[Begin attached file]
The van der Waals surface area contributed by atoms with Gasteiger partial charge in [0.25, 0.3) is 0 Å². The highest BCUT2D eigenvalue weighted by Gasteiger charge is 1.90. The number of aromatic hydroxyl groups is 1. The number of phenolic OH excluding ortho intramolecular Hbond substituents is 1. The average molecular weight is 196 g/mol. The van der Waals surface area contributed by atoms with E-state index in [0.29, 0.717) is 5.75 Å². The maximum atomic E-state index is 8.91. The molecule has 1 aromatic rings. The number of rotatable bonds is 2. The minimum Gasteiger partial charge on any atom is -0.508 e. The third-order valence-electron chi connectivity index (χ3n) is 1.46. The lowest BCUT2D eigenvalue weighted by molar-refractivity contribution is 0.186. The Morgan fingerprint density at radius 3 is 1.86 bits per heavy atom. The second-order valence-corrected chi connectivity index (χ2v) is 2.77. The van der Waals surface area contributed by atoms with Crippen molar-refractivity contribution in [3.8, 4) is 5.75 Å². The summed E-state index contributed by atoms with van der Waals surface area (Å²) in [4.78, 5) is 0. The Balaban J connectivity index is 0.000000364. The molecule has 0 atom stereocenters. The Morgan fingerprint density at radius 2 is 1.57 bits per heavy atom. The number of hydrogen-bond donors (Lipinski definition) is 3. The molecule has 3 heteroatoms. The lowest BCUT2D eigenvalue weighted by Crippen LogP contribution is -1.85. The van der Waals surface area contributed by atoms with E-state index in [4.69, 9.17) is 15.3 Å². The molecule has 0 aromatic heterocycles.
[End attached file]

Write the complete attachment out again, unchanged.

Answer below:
The van der Waals surface area contributed by atoms with Gasteiger partial charge in [0.25, 0.3) is 0 Å². The highest BCUT2D eigenvalue weighted by Gasteiger charge is 1.90. The number of aromatic hydroxyl groups is 1. The number of phenolic OH excluding ortho intramolecular Hbond substituents is 1. The average molecular weight is 196 g/mol. The van der Waals surface area contributed by atoms with E-state index in [0.29, 0.717) is 5.75 Å². The maximum atomic E-state index is 8.91. The molecule has 1 aromatic rings. The number of rotatable bonds is 2. The minimum Gasteiger partial charge on any atom is -0.508 e. The third-order valence-electron chi connectivity index (χ3n) is 1.46. The lowest BCUT2D eigenvalue weighted by molar-refractivity contribution is 0.186. The Morgan fingerprint density at radius 3 is 1.86 bits per heavy atom. The second-order valence-corrected chi connectivity index (χ2v) is 2.77. The van der Waals surface area contributed by atoms with Crippen molar-refractivity contribution in [3.8, 4) is 5.75 Å². The summed E-state index contributed by atoms with van der Waals surface area (Å²) in [4.78, 5) is 0. The Balaban J connectivity index is 0.000000364. The molecule has 0 atom stereocenters. The Morgan fingerprint density at radius 2 is 1.57 bits per heavy atom. The number of hydrogen-bond donors (Lipinski definition) is 3. The molecule has 3 heteroatoms. The lowest BCUT2D eigenvalue weighted by Crippen LogP contribution is -1.85. The van der Waals surface area contributed by atoms with E-state index in [4.69, 9.17) is 15.3 Å². The molecule has 0 aromatic heterocycles.